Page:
Negotiating ‘New Literacies’ in Literacy Learning and Teaching

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Negotiating New Literacies in Literacy Learning and Teaching. Len Unsworth Professor in English and Literacies Education School of Education University of New England, Armidale, 2351 Australia. Phone 61 + (0)2 6773 2677 FAX 61 + (0)2 6773 2445 Email: - PowerPoint PPT Presentation


  • Negotiating New Literacies in Literacy Learning and TeachingLen UnsworthProfessor in English and Literacies EducationSchool of EducationUniversity of New England, Armidale, 2351 Australia.

    Phone 61 + (0)2 6773 2677FAX 61 + (0)2 6773 2445Email:

  • RhiannonRhiannon is one of 12 seventh and eight grade girls in a study of students out-of-school online literacy practices Chandler-Olcott, K., & Mahar, D. (2003). "Tech-saviness" meets multiliteracies: Exploring adolescent girls technology-related literacy practices. Reading Research Quarterly, 38(3), 356-385.

  • RhiannonRhiannon lived with her mother, a nutritionist, and a younger sister in an apartment complex about a mile from Oakwood Middle School.

    She spent most of her time out of school with her church group or pursuing online activities, on which she estimated spending two or three hours each day. Her technology-mediated literacy practices included sending email and instant messages to her friends in other states, participating in chat rooms and online role-playing games, and writing fanfictions. Her primary technology-related pursuit, however, was constructing webpages on anime-related themes (p. 369)

  • Taught herself programming languages like HTML and JavaScriptAt the time of the study had constructed more than 12 homepages related to animeOn her websites visitors could comment on anime characters they most admired or download images from picture galleriesSeveral sites featured fanfictions (episodic stories she wrote using characters from favourite cartoons and video games)She used a site called Transloader ( to raid images from other sites, rename them, and send them to her WebTV serverShe also constructed a website to help other children learn HTML.Rhiannon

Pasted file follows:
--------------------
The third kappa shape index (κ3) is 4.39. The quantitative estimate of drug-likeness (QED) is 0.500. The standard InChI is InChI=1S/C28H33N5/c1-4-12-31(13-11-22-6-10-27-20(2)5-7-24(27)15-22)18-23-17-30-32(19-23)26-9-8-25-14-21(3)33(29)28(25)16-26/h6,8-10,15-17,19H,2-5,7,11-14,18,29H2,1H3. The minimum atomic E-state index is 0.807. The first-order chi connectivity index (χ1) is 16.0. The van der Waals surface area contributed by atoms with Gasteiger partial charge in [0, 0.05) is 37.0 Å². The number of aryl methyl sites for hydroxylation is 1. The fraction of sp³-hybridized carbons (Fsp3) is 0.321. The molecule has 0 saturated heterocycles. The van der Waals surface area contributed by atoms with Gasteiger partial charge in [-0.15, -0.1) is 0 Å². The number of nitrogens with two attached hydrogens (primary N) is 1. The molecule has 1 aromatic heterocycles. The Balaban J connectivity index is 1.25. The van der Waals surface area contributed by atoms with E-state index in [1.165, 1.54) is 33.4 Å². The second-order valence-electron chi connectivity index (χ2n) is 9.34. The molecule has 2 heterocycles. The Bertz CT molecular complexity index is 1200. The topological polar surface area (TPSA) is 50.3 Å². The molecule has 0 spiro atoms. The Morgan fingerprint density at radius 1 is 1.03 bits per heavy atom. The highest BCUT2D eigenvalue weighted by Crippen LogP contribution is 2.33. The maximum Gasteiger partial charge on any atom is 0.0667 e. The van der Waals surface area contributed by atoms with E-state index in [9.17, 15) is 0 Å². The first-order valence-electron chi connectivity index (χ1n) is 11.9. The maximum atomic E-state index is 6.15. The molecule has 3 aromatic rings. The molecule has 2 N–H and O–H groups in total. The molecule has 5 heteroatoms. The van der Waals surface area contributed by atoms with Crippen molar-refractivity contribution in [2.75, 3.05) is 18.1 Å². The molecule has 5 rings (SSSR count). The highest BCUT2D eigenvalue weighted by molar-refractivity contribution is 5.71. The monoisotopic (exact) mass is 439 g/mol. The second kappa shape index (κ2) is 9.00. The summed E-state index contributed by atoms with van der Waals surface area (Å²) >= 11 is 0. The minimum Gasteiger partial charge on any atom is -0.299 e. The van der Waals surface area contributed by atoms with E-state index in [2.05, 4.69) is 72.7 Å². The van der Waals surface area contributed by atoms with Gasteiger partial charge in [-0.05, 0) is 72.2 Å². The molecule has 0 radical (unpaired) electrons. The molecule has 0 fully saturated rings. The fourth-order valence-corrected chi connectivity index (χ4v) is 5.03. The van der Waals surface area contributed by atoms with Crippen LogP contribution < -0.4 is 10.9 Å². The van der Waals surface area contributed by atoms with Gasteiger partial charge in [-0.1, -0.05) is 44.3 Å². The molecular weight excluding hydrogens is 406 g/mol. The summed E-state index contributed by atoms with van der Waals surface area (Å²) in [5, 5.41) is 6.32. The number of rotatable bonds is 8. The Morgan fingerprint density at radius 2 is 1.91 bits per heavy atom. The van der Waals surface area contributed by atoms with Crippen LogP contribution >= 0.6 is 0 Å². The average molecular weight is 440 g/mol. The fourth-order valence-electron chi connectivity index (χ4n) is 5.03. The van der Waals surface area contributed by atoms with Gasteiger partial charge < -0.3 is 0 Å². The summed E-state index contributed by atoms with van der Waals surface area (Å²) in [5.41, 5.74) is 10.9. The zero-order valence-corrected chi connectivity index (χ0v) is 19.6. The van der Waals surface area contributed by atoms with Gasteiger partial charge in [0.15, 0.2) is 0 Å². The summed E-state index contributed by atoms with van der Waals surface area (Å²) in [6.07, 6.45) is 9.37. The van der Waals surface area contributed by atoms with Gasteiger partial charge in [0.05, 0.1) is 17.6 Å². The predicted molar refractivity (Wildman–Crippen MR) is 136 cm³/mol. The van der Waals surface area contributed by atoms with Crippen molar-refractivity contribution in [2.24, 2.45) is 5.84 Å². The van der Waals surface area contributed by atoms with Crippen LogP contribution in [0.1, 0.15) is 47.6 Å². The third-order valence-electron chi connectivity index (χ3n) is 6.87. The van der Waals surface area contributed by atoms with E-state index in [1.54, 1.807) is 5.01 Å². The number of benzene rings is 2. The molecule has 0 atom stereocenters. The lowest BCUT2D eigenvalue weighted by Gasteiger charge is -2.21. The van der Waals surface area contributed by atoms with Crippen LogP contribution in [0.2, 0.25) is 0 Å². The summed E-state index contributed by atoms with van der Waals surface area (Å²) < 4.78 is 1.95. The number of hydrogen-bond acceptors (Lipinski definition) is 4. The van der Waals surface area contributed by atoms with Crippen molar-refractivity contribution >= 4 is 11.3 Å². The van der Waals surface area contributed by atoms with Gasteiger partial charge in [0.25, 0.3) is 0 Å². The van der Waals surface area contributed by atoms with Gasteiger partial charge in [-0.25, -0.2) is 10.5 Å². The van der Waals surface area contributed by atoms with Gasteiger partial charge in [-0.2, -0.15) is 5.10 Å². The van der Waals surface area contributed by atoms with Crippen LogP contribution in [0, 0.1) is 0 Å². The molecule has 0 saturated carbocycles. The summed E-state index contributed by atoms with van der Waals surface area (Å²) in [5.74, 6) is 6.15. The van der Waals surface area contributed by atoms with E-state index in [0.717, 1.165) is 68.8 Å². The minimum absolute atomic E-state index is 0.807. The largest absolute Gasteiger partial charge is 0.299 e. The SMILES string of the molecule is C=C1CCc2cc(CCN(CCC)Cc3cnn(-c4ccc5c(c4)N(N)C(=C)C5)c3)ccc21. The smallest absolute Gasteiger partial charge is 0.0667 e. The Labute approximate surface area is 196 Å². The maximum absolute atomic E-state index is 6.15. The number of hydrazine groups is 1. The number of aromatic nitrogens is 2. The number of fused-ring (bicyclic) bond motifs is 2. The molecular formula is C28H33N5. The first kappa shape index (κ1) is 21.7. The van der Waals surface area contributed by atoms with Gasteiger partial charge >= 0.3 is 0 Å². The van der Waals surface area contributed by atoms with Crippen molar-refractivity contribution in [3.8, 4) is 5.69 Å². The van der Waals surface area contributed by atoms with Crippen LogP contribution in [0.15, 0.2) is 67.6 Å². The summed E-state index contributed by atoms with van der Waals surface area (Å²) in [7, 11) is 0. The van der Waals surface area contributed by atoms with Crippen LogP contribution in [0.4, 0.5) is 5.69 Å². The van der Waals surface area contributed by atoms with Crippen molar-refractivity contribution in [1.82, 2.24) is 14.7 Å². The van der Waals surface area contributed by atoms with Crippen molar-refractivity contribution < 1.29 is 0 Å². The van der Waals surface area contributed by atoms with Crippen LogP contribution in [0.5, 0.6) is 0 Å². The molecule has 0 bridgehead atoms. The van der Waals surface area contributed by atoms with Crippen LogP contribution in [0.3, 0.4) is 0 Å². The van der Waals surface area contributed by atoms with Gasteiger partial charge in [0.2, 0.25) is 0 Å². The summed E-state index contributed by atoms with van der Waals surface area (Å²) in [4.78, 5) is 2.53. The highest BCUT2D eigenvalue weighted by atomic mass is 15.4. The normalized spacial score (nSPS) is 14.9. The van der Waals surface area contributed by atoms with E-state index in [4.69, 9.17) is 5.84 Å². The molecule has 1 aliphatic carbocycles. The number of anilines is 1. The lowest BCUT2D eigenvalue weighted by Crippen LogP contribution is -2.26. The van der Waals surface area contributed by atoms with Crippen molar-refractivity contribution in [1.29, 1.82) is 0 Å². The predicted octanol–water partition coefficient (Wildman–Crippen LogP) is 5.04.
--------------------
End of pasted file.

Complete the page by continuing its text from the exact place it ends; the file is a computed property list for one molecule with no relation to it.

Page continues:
• Eowyn Skywalker - 14yrsThomas, A. (2007). Youth Online: Identity and Literacy in the Digital Age. New York: Peter Lang.

  • Teens as Internet Media CreatorsAccording to a 2005 study conducted by the Pew Internet and American Life project (Lenhardt & Madden, 2005), more than one-half of all American teensand 57 percent of teens who use the Internetcould be considered media creators. For the purpose of the study, a media creator is someone who created a blog or webpage, posted original artwork, photography,stories or videos online or remixed online content into their own new creations.

    Jenkins, H. (2006). Confronting the Challenges of Participatory Culture: Media Education for the 21st Century [Electronic Version]. Occasional Paper, The MacArthur Foundation. Retrieved 29.06.07 from

  • Australian Bureau of StatisticsThe latest ABS Survey of Childrens Participation in Cultural and Leisure Activities found that in the 12 months prior to April 2003, 64 per cent of Australian children aged 5 to 14 years accessed the internet, either during or outside of school hours. the proportion of children using the internet increased with age, from 21 per cent of children aged 5 years, to 90 per cent of 14 year-olds (p.44).Of the 4.4 million Australian households with home internet access in 200405, 28 per cent had broadband internet access and 69 per cent had dial-up access (p.43).